Ever since President Trump showed the world who was boss after dropping 88.5 tons of steel on top of Syria, Russia and the chunky dictator Kim Jong-un have been throwing a massive tantrum. Ramping up their rhetoric to “make America pay” has been all we’ve heard the past several days, as they collect their arsenal and draw their own “red lines” in the sand. While Kim Jong-un is excited at the prospect of playing with his toys on the world stage, unfortunately for him, he just got a little unexpected company in his back yard in the form of the same US Navy Seal team that took out Osama bin Laden back in 2011.
According to reports, SEAL Team 6 is now actively training in South Korea in an exercise being dubbed Foal Eagle, where other special ops teams including Army Rangers, Delta Forces, and Green Berets are training to take out the “fat kid” in North Korea should he push his antics too far. US military officials are keeping the training shrouded in secrecy, only confirming that the joint exercise consists of ground, air, naval, and special operations teams involving a whopping 17,000 troops.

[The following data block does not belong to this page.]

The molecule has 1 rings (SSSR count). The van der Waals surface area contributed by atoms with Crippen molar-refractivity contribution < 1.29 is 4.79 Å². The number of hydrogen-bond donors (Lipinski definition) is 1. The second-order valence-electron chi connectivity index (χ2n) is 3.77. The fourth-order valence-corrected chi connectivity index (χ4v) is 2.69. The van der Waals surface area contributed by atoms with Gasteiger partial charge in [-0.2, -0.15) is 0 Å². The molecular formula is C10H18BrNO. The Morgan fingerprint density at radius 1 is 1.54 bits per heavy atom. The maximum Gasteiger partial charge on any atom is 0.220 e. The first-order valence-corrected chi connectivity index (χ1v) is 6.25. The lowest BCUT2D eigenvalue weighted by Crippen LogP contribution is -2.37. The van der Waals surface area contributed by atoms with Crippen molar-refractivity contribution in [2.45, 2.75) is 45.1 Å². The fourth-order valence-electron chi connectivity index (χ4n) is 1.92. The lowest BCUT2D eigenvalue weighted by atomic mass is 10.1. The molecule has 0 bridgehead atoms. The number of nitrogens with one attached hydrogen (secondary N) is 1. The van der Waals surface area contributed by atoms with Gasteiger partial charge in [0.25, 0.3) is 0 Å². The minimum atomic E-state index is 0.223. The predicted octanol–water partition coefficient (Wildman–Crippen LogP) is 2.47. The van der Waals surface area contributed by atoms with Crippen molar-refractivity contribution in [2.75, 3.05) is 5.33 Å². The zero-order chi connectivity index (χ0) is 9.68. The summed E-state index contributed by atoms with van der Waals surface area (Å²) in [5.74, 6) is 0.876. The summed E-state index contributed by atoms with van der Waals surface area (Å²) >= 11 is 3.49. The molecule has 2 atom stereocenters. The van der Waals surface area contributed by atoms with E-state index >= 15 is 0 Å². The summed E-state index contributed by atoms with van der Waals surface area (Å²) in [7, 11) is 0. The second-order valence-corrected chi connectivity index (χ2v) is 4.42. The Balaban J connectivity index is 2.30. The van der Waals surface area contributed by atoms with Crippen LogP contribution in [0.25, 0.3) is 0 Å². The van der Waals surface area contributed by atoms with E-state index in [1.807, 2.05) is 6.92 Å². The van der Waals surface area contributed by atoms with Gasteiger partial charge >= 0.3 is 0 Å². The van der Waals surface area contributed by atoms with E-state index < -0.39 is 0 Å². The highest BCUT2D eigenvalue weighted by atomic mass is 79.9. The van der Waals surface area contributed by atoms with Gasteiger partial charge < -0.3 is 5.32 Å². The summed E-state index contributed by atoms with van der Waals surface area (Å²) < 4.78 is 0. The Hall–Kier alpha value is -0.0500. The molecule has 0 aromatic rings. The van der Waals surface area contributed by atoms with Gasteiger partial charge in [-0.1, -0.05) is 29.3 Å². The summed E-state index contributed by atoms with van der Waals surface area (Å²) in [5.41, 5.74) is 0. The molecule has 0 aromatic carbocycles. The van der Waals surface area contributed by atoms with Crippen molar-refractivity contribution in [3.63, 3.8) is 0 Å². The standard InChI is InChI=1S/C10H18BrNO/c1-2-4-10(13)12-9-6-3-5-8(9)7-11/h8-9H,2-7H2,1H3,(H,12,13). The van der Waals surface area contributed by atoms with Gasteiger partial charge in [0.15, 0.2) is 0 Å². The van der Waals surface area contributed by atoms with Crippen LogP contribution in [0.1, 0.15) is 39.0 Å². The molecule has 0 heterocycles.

The training began the day after the US deployed their mobile THAAD (The Terminal High Altitude Area Defense) missile defense system to South Korea, a badass “hit to kill” system that provides the capability to intercept and defend population centers around the world in the event that nuclear weapons are launched. It is sending a huge message to our enemies, as it has a 100 percent success rate, and is described by its makers, Lockheed Martin, as “one of the most advanced missile defense systems in the world.” The News.au has more:
It works by using radar to detect incoming threats and firing interceptors from truck-mounted launchers which destroy missiles using kinetic energy.
The US claims it’s a “strictly defensive” system but moving it to the region has angered China and Russia, and inspired protests in South Korea by those who say it contributes to escalating militarisation on the Korean peninsula.
China claim the radar reaches too far into their land and could be used aggressively. Chinese Foreign Minister Wang Yi has previously said it could threaten “China’s legitimate national security interests.”